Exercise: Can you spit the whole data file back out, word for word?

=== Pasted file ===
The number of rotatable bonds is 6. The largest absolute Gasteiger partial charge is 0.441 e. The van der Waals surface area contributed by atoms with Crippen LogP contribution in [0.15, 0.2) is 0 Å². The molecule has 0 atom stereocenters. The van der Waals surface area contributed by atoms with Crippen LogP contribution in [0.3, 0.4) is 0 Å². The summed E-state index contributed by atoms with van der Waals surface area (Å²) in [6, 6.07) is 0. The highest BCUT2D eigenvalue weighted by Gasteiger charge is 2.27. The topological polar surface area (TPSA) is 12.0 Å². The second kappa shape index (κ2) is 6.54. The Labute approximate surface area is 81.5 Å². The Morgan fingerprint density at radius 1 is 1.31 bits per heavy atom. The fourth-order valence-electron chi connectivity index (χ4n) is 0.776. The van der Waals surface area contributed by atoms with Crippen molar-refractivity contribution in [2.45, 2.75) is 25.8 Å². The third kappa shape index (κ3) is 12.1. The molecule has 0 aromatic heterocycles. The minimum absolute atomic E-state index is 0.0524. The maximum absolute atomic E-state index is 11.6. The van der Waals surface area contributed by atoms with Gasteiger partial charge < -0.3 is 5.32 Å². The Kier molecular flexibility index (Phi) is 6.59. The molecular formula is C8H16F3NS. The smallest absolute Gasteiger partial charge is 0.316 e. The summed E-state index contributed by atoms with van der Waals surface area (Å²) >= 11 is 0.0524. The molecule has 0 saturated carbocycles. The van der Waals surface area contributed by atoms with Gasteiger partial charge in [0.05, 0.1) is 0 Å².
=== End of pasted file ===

The number of rotatable bonds is 6. The largest absolute Gasteiger partial charge is 0.441 e. The van der Waals surface area contributed by atoms with Crippen LogP contribution in [0.15, 0.2) is 0 Å². The molecule has 0 atom stereocenters. The van der Waals surface area contributed by atoms with Crippen LogP contribution in [0.3, 0.4) is 0 Å². The summed E-state index contributed by atoms with van der Waals surface area (Å²) in [6, 6.07) is 0. The highest BCUT2D eigenvalue weighted by Gasteiger charge is 2.27. The topological polar surface area (TPSA) is 12.0 Å². The second kappa shape index (κ2) is 6.54. The Labute approximate surface area is 81.5 Å². The Morgan fingerprint density at radius 1 is 1.31 bits per heavy atom. The fourth-order valence-electron chi connectivity index (χ4n) is 0.776. The van der Waals surface area contributed by atoms with Crippen molar-refractivity contribution in [2.45, 2.75) is 25.8 Å². The third kappa shape index (κ3) is 12.1. The molecule has 0 aromatic heterocycles. The minimum absolute atomic E-state index is 0.0524. The maximum absolute atomic E-state index is 11.6. The van der Waals surface area contributed by atoms with Gasteiger partial charge < -0.3 is 5.32 Å². The Kier molecular flexibility index (Phi) is 6.59. The molecular formula is C8H16F3NS. The smallest absolute Gasteiger partial charge is 0.316 e. The summed E-state index contributed by atoms with van der Waals surface area (Å²) >= 11 is 0.0524. The molecule has 0 saturated carbocycles. The van der Waals surface area contributed by atoms with Gasteiger partial charge in [0.05, 0.1) is 0 Å².